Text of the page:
Monday, October 17, 2016

Food For Thought

It’s that time of year again. I set off for the pet-shop and bought a bag of wild bird seed and a sack of Niger and then merrily filled the bird feeders. By coincidence a day or so ago a regular blog reader had asked, “What is your feeling about feeders?

There are definite pros and cons about feeding wild birds, so I decided to put my thoughts to the pen and paper of the keyboard and share the result in this post. 


Feeding birds in the garden gives great pleasure but also a few things I worry about. The positives come later, but for now the not insurmountable worries in the order of 1) the potential for spreading disease via bird feeders, 2) the Sparrowhawk, and 3) marauding cats. 

The suspicion that feeding wild birds heightens the spread of disease among them is one of the strongest anti-feeding arguments. 

Although it’s true that making birds to feed together at common places can lead to increased disease transfer, it is also well known that birds often feed in groups, including mixed-species flocks like finches, thrushes and doves/pigeons. Good feeder hygiene by way of cleaning feeders regularly, offering fresh seed, minimizing faeces build-up, and generally striving for quality versus quantity of desired visitors can lessen this problem. 

I don’t feed peanuts, mostly because in my experience they go soggy and then mouldy very quickly - not a good thing to feed to birds. Not offering peanuts means that I don’t see too many Great-spotted Woodpeckers or Greenfinches, but in my defence there are claims that peanut feeding is responsible for the increase in the populations of the Grey Squirrel. This introduced pest species is known to be a predator of birds’ eggs and nestlings as well as out-competing our native Red Squirrel, not to mention its habit of destroying bird feeders.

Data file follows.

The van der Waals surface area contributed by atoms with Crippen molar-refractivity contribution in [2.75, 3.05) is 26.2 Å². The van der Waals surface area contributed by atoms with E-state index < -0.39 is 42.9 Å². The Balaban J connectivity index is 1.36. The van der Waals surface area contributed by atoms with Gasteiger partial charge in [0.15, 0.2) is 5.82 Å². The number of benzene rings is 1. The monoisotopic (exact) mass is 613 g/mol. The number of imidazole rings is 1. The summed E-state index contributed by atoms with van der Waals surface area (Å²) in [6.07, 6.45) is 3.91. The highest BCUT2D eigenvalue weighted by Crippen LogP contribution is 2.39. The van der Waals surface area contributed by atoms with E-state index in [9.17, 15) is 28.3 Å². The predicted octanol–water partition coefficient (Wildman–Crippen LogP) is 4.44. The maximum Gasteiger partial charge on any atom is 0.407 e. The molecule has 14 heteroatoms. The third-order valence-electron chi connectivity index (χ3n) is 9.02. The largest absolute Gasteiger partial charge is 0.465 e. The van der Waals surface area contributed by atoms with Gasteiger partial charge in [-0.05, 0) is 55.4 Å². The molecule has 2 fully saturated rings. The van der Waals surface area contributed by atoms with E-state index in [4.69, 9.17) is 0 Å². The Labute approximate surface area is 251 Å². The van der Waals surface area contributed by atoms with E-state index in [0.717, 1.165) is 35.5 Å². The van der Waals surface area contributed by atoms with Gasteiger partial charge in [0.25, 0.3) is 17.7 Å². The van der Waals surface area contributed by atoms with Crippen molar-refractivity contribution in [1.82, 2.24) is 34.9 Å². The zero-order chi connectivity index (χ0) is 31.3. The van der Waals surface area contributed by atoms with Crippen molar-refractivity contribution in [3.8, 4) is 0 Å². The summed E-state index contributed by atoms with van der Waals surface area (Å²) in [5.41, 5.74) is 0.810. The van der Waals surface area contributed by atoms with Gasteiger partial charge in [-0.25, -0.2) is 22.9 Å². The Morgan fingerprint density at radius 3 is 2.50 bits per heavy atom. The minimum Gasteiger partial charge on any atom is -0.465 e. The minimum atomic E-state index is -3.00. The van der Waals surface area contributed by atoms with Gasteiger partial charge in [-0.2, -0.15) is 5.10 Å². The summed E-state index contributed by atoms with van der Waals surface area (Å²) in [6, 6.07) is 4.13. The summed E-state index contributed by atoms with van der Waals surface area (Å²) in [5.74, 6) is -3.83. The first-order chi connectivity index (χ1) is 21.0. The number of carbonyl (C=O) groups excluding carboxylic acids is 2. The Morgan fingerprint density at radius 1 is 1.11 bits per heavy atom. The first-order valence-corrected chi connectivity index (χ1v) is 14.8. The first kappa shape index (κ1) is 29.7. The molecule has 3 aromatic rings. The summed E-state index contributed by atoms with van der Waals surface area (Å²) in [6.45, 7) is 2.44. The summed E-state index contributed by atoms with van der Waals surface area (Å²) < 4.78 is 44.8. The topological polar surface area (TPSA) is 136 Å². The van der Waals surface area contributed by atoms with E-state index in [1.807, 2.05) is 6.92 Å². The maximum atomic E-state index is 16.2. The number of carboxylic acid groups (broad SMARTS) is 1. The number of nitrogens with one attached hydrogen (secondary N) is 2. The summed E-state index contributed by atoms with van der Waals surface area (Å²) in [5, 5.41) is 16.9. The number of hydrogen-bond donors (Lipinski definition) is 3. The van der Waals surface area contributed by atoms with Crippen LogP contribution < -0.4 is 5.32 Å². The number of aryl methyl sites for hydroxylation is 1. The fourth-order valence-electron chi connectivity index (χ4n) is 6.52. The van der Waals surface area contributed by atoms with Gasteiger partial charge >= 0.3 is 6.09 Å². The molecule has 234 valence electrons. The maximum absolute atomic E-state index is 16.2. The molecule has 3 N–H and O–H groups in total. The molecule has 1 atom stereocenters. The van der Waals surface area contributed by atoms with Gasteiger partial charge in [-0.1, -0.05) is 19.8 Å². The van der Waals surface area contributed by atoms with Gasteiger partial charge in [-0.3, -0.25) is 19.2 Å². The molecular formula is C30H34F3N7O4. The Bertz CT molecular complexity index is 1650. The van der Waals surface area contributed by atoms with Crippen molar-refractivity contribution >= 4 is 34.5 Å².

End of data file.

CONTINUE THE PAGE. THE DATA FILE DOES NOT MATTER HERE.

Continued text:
Grey Squirrel

The number of bird feeders is surely in the millions across the UK. In some urban and suburban roads it seems as if most people have a feeder or two. However, a closer look often reveals feeders in a state of disrepair and not recently replenished. Bird feeding has its devotees, but not all of them are passionate or knowledgeable about the rules. It is important to remember that if birds become accustomed to feeding at a particular site, the feed should be maintained and if there is a desire or need to stop feeding, it should be done gradually over days or weeks to allow birds to find an alternative. 

Lesser Redpoll

In the UK the Sparrowhawk is a frequent visitor to gardens with bird feeders. It is said that raptors usually capture the weaker or less fit birds, but whether they kill birds at a feeder or at some other location out of our sight we should remind ourselves that it is all part of nature, “red in tooth and claw”, as the saying goes. 

At times I see a Sparrowhawk hiding among shrubs and trees or sitting motionless on a partly hidden fence so as to suddenly dash into a group of birds around a feeder: it’s one of their most and successful natural hunting techniques. Many is the time I glimpse a Sparrowhawk dashing though the garden as it scatters the feeding birds but fails to catch anything. The moment of drama is one to enjoy, nothing is harmed, and while all goes quiet and the feeding birds disappear for a while, it is amazing how quickly they return. After all, birds live with the threat of being eaten by a predator every day of their lives and are finely tuned to spot them. And even a Sparrowhawk lives in fear of its larger cousin the Goshawk.